1. Sharks – watch out.

      2. Alligators – big teeth.

      3. Giant catfish – yikes

 

Swans and large birds:

Swans have also even killed humans. Avoid being closer to a big bird or swan otherwise, they will retaliate. Commonly, swans become more aggressive when they are in the pursuit to protect their nesting grounds and anyone for example the kayakers approach their area. The most dangerous part of a swan is its big wings from which it can cause serious injuries. Also, they have a long and sharp beak to attack.

 

Crocodiles:

Crocodiles are really dangerous animals and can be frequently observed in certain places of Florida, Central, and South America, Mexico, Southeast Asia, Africa, and Australia. Crocodiles do not follow their prey but they suddenly attack from a stationary start. They can travel along the sea and possess glands that filter salts. While going for kayaking, one must make sure that there are no crocodiles along the water otherwise they will accidentally attack without knowing.

 

Sharks:

Almost 400 shark species are found along the ocean. A special kind of shark, the Bull Shark is a powerful predator and has attacked numerous humans. The tiger shark only drags behind the white shark in several recorded attacks on humans. Also, the color of kayaks matters a lot for a shark to attack. Very reflective colors like silver or white attract bull sharks and tiger sharks more as compared to blue and black colors. It is rare but there are pieces of evidence of shark attacking the kayak.

 

Alligators:

These animals can be found in small running rivers and grassy swamps. The predators’ largemouth ensures that their prey is unable to move. The animal then moves around it to consume it effectively. They usually keep to themselves and do not harm kayakers but when they are aggressive, they are more likely to attack kayakers. This occurs during the breeding season when they are most aggressive. A few incidents reveal that alligators have bitten canoes and kayaks that caused damage to boats and minor injuries to the kayakers.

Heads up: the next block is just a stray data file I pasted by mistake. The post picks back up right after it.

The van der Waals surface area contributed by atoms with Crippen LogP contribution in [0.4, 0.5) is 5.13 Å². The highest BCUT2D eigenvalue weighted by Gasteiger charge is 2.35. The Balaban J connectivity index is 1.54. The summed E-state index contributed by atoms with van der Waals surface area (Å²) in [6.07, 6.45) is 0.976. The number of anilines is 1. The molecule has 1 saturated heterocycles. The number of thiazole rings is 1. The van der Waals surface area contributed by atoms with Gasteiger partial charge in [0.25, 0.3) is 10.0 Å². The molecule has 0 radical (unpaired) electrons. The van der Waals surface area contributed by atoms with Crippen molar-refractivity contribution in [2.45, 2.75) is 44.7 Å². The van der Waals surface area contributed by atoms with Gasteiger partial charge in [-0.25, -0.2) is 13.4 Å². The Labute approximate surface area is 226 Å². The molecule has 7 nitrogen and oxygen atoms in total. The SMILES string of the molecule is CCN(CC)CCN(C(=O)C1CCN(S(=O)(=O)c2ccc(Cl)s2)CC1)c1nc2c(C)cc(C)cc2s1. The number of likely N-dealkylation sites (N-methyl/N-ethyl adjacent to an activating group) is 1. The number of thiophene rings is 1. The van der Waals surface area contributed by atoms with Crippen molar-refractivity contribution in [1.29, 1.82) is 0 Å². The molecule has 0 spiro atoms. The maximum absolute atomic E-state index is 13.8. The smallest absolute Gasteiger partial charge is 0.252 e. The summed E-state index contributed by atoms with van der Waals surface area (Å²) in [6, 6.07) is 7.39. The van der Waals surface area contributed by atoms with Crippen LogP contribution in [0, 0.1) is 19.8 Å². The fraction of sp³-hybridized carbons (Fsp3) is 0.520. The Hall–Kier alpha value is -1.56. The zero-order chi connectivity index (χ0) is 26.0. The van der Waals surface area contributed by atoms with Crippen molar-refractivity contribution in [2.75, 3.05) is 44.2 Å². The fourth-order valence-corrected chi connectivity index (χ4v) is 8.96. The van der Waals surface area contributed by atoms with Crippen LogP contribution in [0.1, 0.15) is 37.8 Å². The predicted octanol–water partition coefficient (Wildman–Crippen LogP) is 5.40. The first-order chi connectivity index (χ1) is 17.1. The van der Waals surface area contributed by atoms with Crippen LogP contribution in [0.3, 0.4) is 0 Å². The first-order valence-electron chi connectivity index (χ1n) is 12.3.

Back Away:

You do not always have to start rolling up your sleeves and mentally preparing yourself for an epic showdown. You surprisingly have the option of backing away from the alligator and exiting the scene before it does any serious damage. Try to avoid marshes and ponds in general especially at night. That is when they come out and can cause some serious damage if you are not careful. However, if one has gotten you in their sights just back away as much as you can until you are far out of their reach.

 

Punch The Snout:

Punching the snout is an awfully good way to get the alligator disoriented and leave it reeling with pain. You need to have an ideal position and summon all the strength you can in your dominant hand as you make a fist and slam it down hard on the snout. This will be a painful experience for the alligator and may give you plenty of time to get up.

Run In A Zig-Zag Motion:

This is a fact you might have heard about a million times on the Internet but it is one that shockingly works. Alligators are fast critters and can catch up to you in no time at all if you run straight in one direction. When you start changing direction again and again and follow a zig-zag path that is when they fail to keep up. They just might end up so confused they think you are no longer worth all the effort and submerge themselves back into the swamp.

 

Gauge Their Eyes: